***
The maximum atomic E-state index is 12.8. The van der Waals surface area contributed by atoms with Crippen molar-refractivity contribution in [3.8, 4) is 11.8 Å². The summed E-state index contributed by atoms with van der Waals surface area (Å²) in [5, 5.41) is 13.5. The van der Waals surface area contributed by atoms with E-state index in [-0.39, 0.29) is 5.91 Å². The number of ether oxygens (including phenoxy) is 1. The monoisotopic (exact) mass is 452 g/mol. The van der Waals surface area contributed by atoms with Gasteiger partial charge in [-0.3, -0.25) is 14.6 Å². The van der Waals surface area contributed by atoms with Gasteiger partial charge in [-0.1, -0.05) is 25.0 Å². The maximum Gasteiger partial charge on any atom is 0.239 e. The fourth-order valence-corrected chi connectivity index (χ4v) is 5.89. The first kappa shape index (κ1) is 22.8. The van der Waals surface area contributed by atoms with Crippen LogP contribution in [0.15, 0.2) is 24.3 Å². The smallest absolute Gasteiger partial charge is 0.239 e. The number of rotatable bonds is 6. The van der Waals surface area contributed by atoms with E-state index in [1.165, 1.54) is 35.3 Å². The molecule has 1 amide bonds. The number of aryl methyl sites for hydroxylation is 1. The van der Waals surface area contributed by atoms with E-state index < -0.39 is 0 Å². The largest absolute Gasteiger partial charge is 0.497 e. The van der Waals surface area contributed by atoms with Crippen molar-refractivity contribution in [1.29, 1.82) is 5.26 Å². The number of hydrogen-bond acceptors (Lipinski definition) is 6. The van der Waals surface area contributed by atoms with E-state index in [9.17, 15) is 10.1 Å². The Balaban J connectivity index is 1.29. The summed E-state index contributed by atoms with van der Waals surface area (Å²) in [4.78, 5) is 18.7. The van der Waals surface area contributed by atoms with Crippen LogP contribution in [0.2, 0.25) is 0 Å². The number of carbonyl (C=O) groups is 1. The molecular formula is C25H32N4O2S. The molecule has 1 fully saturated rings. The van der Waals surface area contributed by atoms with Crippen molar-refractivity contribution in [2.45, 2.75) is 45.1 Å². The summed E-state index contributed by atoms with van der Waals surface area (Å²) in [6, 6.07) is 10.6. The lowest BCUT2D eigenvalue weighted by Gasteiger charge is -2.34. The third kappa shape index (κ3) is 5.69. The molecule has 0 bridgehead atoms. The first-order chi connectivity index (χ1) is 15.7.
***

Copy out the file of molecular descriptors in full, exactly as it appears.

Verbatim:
The maximum atomic E-state index is 12.8. The van der Waals surface area contributed by atoms with Crippen molar-refractivity contribution in [3.8, 4) is 11.8 Å². The summed E-state index contributed by atoms with van der Waals surface area (Å²) in [5, 5.41) is 13.5. The van der Waals surface area contributed by atoms with E-state index in [-0.39, 0.29) is 5.91 Å². The number of ether oxygens (including phenoxy) is 1. The monoisotopic (exact) mass is 452 g/mol. The van der Waals surface area contributed by atoms with Gasteiger partial charge in [-0.3, -0.25) is 14.6 Å². The van der Waals surface area contributed by atoms with Gasteiger partial charge in [-0.1, -0.05) is 25.0 Å². The maximum Gasteiger partial charge on any atom is 0.239 e. The fourth-order valence-corrected chi connectivity index (χ4v) is 5.89. The first kappa shape index (κ1) is 22.8. The van der Waals surface area contributed by atoms with Crippen LogP contribution in [0.15, 0.2) is 24.3 Å². The smallest absolute Gasteiger partial charge is 0.239 e. The number of rotatable bonds is 6. The van der Waals surface area contributed by atoms with E-state index in [1.165, 1.54) is 35.3 Å². The molecule has 1 amide bonds. The number of aryl methyl sites for hydroxylation is 1. The van der Waals surface area contributed by atoms with E-state index < -0.39 is 0 Å². The largest absolute Gasteiger partial charge is 0.497 e. The van der Waals surface area contributed by atoms with Crippen molar-refractivity contribution in [1.29, 1.82) is 5.26 Å². The number of hydrogen-bond acceptors (Lipinski definition) is 6. The van der Waals surface area contributed by atoms with E-state index in [9.17, 15) is 10.1 Å². The Balaban J connectivity index is 1.29. The summed E-state index contributed by atoms with van der Waals surface area (Å²) in [4.78, 5) is 18.7. The van der Waals surface area contributed by atoms with Crippen LogP contribution in [0.2, 0.25) is 0 Å². The number of carbonyl (C=O) groups is 1. The molecular formula is C25H32N4O2S. The molecule has 1 fully saturated rings. The van der Waals surface area contributed by atoms with Crippen molar-refractivity contribution in [2.45, 2.75) is 45.1 Å². The summed E-state index contributed by atoms with van der Waals surface area (Å²) in [6, 6.07) is 10.6. The lowest BCUT2D eigenvalue weighted by Gasteiger charge is -2.34. The third kappa shape index (κ3) is 5.69. The molecule has 0 bridgehead atoms. The first-order chi connectivity index (χ1) is 15.7.